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Here’s why Gibson is bankrupt—no, it’s not because rock is dead

Here’s why Gibson is bankrupt—no, it’s not because rock is dead
[Photo: Susan Mohr/Unsplash]

The company that made the guitars played by Elvis Presley, B.B. King, Joan Jett, The Edge, and Pete Townshend has filed for bankruptcy. Gibson Brands, maker of the famed Gibson guitar, filed for Chapter 11 protection in U.S. Bankruptcy Court in Delaware this morning.

So how did we get here? Founded in 1894, the Nashville-based company sells over 170,000 guitars annually in 80 countries, per the Tennessean. Its guitars are made in U.S. factories, and it claims to have 40% of the market for electric guitars over $2,000.

So far, so good, but Gibson also sells studio monitors, headphones, turntables, and other musical instruments, and that’s where the problems started:

  • In 2012, it bought a stake in consumer audio company Onkyo.
  • In 2013, it purchased stereo maker TEAC in 2013 for $53 million.
  • The spending spree continued in 2014, when Gibson paid $135 million to acquire Royal Phillips’s home-entertainment systems, in a bid to become “the largest music and sound technology company in the world,” per its CEO. That acquisition put the company in a lot of debt.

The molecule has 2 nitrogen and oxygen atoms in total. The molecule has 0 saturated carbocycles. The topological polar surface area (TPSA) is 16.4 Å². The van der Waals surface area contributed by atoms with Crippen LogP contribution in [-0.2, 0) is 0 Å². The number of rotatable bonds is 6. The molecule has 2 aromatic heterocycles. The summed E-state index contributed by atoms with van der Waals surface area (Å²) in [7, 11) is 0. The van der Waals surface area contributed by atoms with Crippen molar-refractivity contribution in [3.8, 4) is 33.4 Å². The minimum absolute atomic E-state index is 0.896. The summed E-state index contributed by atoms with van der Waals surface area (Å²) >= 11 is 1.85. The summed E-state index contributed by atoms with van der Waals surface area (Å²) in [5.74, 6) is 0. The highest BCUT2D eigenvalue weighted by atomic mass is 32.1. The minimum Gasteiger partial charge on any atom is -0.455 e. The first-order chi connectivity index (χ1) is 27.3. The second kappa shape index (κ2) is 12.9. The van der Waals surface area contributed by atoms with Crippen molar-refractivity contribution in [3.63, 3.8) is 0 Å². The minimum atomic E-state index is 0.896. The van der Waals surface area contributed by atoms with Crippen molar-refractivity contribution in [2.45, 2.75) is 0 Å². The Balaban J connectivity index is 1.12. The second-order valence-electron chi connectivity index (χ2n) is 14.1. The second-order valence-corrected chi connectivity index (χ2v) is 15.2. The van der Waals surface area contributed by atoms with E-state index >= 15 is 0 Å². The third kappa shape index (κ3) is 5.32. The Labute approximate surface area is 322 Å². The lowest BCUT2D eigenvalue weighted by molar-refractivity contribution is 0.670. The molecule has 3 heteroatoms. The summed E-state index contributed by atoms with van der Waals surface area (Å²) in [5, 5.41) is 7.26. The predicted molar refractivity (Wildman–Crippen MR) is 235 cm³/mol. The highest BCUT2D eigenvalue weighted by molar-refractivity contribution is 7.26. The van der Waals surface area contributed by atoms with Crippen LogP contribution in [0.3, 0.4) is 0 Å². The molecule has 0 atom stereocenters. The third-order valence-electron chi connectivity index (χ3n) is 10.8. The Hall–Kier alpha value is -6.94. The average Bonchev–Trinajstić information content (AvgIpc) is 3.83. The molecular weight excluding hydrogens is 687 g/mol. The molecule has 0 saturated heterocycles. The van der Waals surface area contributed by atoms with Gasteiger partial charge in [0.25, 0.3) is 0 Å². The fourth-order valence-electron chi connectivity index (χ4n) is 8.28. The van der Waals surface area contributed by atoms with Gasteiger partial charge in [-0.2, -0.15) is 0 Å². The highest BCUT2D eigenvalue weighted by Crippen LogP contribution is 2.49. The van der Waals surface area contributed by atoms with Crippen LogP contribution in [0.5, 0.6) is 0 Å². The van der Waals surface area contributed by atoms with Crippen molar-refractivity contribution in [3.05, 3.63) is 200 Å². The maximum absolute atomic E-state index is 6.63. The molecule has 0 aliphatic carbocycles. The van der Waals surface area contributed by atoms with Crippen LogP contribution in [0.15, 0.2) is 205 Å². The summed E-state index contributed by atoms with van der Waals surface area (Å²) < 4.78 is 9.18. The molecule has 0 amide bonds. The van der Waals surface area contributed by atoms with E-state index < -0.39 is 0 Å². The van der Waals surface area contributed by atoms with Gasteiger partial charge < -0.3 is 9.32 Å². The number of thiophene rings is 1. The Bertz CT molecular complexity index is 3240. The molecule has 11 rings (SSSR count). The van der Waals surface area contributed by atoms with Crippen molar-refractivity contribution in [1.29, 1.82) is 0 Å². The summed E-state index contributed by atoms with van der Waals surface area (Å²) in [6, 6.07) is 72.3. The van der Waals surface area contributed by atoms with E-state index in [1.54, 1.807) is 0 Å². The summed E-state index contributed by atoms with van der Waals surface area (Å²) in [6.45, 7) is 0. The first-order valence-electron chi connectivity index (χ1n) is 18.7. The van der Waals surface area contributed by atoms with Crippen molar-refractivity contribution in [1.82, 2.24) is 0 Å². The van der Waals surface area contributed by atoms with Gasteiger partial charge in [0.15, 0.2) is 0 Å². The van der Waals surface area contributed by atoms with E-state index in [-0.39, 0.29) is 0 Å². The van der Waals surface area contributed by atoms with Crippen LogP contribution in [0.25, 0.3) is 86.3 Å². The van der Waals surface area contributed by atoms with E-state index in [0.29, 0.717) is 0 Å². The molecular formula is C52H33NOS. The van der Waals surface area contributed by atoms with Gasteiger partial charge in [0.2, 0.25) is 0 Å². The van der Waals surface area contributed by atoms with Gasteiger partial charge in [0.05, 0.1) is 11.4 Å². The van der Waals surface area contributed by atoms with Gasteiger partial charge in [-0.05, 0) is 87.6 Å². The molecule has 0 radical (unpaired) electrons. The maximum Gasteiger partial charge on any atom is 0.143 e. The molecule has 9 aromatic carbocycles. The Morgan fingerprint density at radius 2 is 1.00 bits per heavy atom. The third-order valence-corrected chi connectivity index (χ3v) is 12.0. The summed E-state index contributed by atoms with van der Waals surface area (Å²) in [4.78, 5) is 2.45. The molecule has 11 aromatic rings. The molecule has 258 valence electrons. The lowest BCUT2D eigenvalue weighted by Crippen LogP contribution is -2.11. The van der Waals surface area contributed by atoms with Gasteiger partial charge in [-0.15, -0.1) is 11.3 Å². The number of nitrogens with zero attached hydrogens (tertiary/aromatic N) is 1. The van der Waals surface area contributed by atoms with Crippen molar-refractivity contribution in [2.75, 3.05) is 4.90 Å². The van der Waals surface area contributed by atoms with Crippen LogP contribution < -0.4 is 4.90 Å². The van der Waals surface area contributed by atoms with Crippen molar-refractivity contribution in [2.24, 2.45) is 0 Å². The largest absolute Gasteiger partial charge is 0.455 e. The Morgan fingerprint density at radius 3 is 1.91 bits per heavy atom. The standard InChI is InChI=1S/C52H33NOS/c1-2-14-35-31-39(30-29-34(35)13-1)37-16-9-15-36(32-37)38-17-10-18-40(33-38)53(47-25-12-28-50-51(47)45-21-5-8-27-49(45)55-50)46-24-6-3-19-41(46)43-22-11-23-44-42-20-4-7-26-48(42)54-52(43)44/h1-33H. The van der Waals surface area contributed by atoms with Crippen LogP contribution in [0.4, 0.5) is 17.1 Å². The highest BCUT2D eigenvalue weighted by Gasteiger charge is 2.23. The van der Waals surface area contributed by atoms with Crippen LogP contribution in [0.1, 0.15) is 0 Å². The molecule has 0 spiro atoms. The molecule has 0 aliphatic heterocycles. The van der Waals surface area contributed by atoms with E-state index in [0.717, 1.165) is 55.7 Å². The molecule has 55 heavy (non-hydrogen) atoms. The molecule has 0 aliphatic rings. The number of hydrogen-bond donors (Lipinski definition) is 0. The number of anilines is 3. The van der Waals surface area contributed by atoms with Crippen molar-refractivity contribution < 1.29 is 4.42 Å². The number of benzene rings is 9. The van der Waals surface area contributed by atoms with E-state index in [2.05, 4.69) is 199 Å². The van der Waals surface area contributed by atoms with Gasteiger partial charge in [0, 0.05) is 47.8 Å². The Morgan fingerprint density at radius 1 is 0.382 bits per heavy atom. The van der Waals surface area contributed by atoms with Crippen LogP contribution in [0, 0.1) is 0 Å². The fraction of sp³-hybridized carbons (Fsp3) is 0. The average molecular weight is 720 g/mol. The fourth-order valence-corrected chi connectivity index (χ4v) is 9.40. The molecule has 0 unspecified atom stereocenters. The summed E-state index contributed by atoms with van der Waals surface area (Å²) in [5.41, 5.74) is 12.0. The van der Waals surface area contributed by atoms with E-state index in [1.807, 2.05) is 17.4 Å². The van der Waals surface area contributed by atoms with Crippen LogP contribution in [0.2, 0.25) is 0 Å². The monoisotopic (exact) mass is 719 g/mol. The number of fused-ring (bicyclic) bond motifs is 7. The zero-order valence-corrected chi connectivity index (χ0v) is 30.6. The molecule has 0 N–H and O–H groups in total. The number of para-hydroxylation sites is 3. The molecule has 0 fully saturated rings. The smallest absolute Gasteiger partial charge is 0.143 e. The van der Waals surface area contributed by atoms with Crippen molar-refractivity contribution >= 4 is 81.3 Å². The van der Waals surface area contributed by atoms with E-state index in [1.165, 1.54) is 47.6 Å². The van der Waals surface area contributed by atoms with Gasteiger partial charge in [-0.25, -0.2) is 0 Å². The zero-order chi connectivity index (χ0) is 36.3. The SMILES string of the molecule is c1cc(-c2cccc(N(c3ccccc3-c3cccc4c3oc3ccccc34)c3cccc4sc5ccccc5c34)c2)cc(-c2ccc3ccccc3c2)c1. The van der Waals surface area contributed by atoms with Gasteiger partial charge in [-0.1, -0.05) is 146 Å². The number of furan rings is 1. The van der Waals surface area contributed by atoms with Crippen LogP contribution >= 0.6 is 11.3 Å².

Faced with the prospect of paying off $500 million in debt—while tech giants like Apple, Google, and Amazon enter the speaker market—Gibson was forced to file for Chapter 11. Luckily, this doesn’t mean rockers won’t be able to replace the Gibson Les Pauls they smash on stage. The company reached a deal with its debtors that will let it continue to make its iconic guitars, as well as the other musical instruments it sells under brands including Baldwin pianos, Wurlitzer, Dobro, Epiphone, KRK, and Cerwin Vega.

According to Bloomberg, Gibson’s lenders have agreed to loan them up to $135 million to keep operating while going through Chapter 11. We reached out to Gibson for further comment and will update if we hear back.

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